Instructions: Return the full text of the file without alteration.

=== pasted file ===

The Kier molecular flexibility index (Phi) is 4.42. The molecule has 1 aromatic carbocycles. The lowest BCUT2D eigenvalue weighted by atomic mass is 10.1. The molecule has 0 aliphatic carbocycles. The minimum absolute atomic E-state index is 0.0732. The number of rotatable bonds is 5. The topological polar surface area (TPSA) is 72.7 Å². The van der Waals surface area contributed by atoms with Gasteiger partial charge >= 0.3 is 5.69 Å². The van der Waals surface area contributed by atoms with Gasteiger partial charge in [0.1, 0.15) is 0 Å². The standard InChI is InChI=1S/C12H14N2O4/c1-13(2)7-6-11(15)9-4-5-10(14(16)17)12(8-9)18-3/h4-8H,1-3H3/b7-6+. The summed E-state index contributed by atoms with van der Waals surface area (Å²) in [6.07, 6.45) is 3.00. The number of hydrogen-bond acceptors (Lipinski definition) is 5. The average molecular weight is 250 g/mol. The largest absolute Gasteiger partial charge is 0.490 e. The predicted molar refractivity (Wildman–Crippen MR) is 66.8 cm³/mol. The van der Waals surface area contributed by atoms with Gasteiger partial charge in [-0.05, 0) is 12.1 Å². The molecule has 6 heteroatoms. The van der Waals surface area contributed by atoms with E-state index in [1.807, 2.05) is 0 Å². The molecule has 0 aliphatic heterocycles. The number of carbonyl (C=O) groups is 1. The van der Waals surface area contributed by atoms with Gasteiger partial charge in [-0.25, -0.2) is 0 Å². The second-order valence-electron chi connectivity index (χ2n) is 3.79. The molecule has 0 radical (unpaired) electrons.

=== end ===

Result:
The Kier molecular flexibility index (Phi) is 4.42. The molecule has 1 aromatic carbocycles. The lowest BCUT2D eigenvalue weighted by atomic mass is 10.1. The molecule has 0 aliphatic carbocycles. The minimum absolute atomic E-state index is 0.0732. The number of rotatable bonds is 5. The topological polar surface area (TPSA) is 72.7 Å². The van der Waals surface area contributed by atoms with Gasteiger partial charge >= 0.3 is 5.69 Å². The van der Waals surface area contributed by atoms with Gasteiger partial charge in [0.1, 0.15) is 0 Å². The standard InChI is InChI=1S/C12H14N2O4/c1-13(2)7-6-11(15)9-4-5-10(14(16)17)12(8-9)18-3/h4-8H,1-3H3/b7-6+. The summed E-state index contributed by atoms with van der Waals surface area (Å²) in [6.07, 6.45) is 3.00. The number of hydrogen-bond acceptors (Lipinski definition) is 5. The average molecular weight is 250 g/mol. The largest absolute Gasteiger partial charge is 0.490 e. The predicted molar refractivity (Wildman–Crippen MR) is 66.8 cm³/mol. The van der Waals surface area contributed by atoms with Gasteiger partial charge in [-0.05, 0) is 12.1 Å². The molecule has 6 heteroatoms. The van der Waals surface area contributed by atoms with E-state index in [1.807, 2.05) is 0 Å². The molecule has 0 aliphatic heterocycles. The number of carbonyl (C=O) groups is 1. The van der Waals surface area contributed by atoms with Gasteiger partial charge in [-0.25, -0.2) is 0 Å². The second-order valence-electron chi connectivity index (χ2n) is 3.79. The molecule has 0 radical (unpaired) electrons.